Historical Plaque Properties

 

David Crippen - Blacksmith
207 Huron Street
1859

 

David Crippen was born on August 7, 1824 in Durham County, Ontario. He was the son of Ebenezer Crippen, a blacksmith, whose ancestry traced back to the Mayflower through Samuel Fuller, and Rebecca Smith, a Canadian. David was the third child in a family of eleven. David’s parents later emigrated from Canada to Michigan where they are listed in the 1850 United States census.

 

Twenty-one year old David married Ann Jenkin around 1845 in Durham County. Ann, who was eight years older than David, was the widow of Michael Jacka, a tin miner from Cornwall, England. Ann had three children from her 1837 marriage to Michael. The Jacka family is recorded in the 1841 census from Cornwall and included Michael 25, Ann 25, Elizabeth 2, Mary Jane 1 and John 1 day. No records could be found to show if Ann emigrated with her husband or if she came alone after his death but Ann’s life drastically changed over the next few years.

 

 

David followed in his father’s footsteps. In the 1851 census for Darlington Township, Durham County, David Crippen’s occupation is noted as a blacksmith. Ann, her children from her first marriage, as well as two children from her marriage to David, seven year old Sabrina and three year old Emily, made up the family. The census shows they lived in a one storey frame home. A blacksmith shop was also on the property.

 

In The Canada Directory of 1851, David Crippen is listed as a blacksmith and wagon maker in the town of Enniskillen, Darlington Township. Enniskillen had a population of about 100 at the time. The town was located about 8 miles from Bowmanville and 48 miles from Toronto. David appears to have had an innovative spirit as by 1857, the directory has David Crippen listed as having a foundry and wagon factory.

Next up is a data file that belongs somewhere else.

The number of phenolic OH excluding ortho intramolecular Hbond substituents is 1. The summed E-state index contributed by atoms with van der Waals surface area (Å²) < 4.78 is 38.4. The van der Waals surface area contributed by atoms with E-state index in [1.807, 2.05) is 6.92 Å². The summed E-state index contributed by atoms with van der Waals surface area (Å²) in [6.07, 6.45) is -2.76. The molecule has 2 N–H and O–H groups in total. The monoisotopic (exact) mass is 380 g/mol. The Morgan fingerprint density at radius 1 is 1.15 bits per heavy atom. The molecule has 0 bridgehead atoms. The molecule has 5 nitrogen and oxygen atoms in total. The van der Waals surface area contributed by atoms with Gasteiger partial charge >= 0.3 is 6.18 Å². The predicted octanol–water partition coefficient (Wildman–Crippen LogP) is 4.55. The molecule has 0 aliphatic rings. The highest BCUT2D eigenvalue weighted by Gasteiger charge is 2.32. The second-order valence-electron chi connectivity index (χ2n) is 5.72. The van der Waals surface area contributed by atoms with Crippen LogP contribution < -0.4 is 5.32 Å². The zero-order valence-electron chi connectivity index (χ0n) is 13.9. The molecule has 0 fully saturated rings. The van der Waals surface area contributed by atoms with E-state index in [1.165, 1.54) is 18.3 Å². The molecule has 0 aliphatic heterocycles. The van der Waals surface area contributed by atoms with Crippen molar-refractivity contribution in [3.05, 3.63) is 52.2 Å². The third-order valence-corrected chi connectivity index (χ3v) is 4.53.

By 1860, the Crippen family moved to Stratford and rented the house at 207 Huron Street. David purchased the house in 1862. At the time, the house was a one storey, frame dwelling. Their neighbours were John Hamilton, the town clerk, and John Worth, a butcher.

 

According to the 1861 census, David and Ann’s family had grown to include four more children, Cecilia, Adeline, Edwin and David A. Crippen. David’s occupation is noted as a blacksmith.

 

 

John Jacka, Ann’s son, married Jemina Oliver while they were living in Stratford. The rest of the family did not remain in Stratford for long as they emigrated to Alpena, Michigan where David would eventually establish a successful iron and brass foundry where engines, mill casings and agricultural implements were manufactured. His younger brother also followed the same path and started a foundry in Manistee, Michigan.